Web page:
Torngat Mountains National Park of Canada
Wilderness Hiking© Parks Canada / Sheldon Stone
Experiences for visitors
The national park offers visitors an exceptional opportunity to experience the Arctic landscape and environment. It is a landscape that holds tremendous potential for life-altering experiences. While this is a remote and wild area, indigenous peoples have lived here for thousands of years. People of European descent have explored the coastal areas in the last two hundred years. Today’s visitors come to the Torngat Mountains for wilderness-oriented experiences.
Everyone needs to register
All visitors must register before entering Torngat Mountains National Park. Doing so provides us with information about you that we may need in an emergency situation. It also helps us in our efforts to better understand visitor use of the park for management purposes. You may register by phone, fax, or in-person at the Nain office.
If travelling on a guided tour, ensure that your operator has registered you as one of his/her clients with the park office. If using the services of a guide, you should take responsibility for your own registration and ensure that the guide is registered as well.
Park Warden viewing blue tarn and glacier© Parks Canada / Heiko Wittenborn
Information required for registration:
- Group member information (names and addresses of everyone in the group including guides)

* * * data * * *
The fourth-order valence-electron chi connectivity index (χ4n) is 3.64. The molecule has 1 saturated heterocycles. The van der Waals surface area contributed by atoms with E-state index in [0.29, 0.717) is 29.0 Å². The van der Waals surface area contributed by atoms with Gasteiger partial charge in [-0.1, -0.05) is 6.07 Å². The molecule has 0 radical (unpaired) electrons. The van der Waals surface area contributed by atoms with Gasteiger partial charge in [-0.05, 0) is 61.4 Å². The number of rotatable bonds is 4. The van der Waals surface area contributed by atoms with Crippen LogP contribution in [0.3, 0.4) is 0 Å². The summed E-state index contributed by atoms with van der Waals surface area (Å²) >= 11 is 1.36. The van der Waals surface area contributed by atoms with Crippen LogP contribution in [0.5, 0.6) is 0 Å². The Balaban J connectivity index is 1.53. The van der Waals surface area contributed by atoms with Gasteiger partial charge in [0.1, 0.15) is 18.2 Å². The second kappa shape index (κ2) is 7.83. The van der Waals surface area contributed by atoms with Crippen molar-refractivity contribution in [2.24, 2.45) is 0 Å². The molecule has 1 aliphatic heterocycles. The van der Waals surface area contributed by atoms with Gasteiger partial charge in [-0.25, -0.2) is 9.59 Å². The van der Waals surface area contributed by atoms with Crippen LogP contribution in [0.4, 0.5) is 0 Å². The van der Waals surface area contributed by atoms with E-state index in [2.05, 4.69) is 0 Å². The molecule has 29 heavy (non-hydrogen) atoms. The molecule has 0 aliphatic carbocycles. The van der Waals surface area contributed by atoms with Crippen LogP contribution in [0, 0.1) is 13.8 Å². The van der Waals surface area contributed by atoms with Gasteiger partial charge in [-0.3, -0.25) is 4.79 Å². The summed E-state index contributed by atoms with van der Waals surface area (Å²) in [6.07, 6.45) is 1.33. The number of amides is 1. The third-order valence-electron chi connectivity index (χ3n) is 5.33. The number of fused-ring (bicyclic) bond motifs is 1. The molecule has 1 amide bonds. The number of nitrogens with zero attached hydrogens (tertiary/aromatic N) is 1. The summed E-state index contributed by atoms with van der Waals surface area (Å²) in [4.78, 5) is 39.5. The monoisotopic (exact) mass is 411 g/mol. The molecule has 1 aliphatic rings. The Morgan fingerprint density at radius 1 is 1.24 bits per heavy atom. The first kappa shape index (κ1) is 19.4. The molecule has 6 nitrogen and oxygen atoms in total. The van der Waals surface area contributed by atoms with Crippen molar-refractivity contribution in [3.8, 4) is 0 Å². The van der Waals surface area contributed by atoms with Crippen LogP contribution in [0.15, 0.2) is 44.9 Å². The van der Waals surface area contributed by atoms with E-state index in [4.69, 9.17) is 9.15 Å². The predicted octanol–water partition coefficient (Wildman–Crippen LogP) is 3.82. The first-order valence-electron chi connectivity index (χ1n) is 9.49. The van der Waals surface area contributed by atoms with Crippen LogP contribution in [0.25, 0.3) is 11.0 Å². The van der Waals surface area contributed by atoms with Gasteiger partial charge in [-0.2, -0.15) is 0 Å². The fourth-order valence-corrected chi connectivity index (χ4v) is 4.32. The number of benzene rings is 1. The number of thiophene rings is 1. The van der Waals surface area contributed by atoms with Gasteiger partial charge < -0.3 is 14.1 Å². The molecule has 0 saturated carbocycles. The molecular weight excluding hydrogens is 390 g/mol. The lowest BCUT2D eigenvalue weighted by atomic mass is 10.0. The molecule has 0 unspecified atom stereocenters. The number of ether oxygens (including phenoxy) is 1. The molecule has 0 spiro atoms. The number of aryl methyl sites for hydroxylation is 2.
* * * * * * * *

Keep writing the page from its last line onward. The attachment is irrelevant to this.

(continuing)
- Name, address and phone number of an emergency contact for each member of the group.
- List of your major identifiable equipment like tents (number, colour, etc.)
- Type of communication equipment
- Type of activities you will undertake
- Detailed itinerary. Start and end locations and intended routes.
- Date you are planning on leaving the park
- Description of polar bear deterrents
- Means of access to the park (which charter company, outfitter company you are with)
It is mandatory to deregister
Once you have finished your trip contact the park office in Nain, or phone the office and leave a message, to indicate that your party has successfully completed its trip. If you wish to speak to a Parks Canada staff person, please call during office hours.
Camping in Torngat Mountains National Park© Parks Canada / Sheldon Stone
The national park has no designated campsites or facilities. Visitors may camp anywhere, except at archaeological sites. In order to protect the integrity of this pristine wilderness, we ask that you practise No Trace Camping. All garbage must be packed out. Please consult with the park office in Nain for more advice on low-impact camping techniques.
Cooking with camp stove.© Parks Canada / Sheldon Stone
Use a reliable cookstove. Availability of wood is limited to driftwood along the coast, and slow-growing shrubs in the inland valleys. You should not plan on using wood for cooking and we recommend that you only burn wood as a last resort in an emergency. The weather can make building a fire challenging.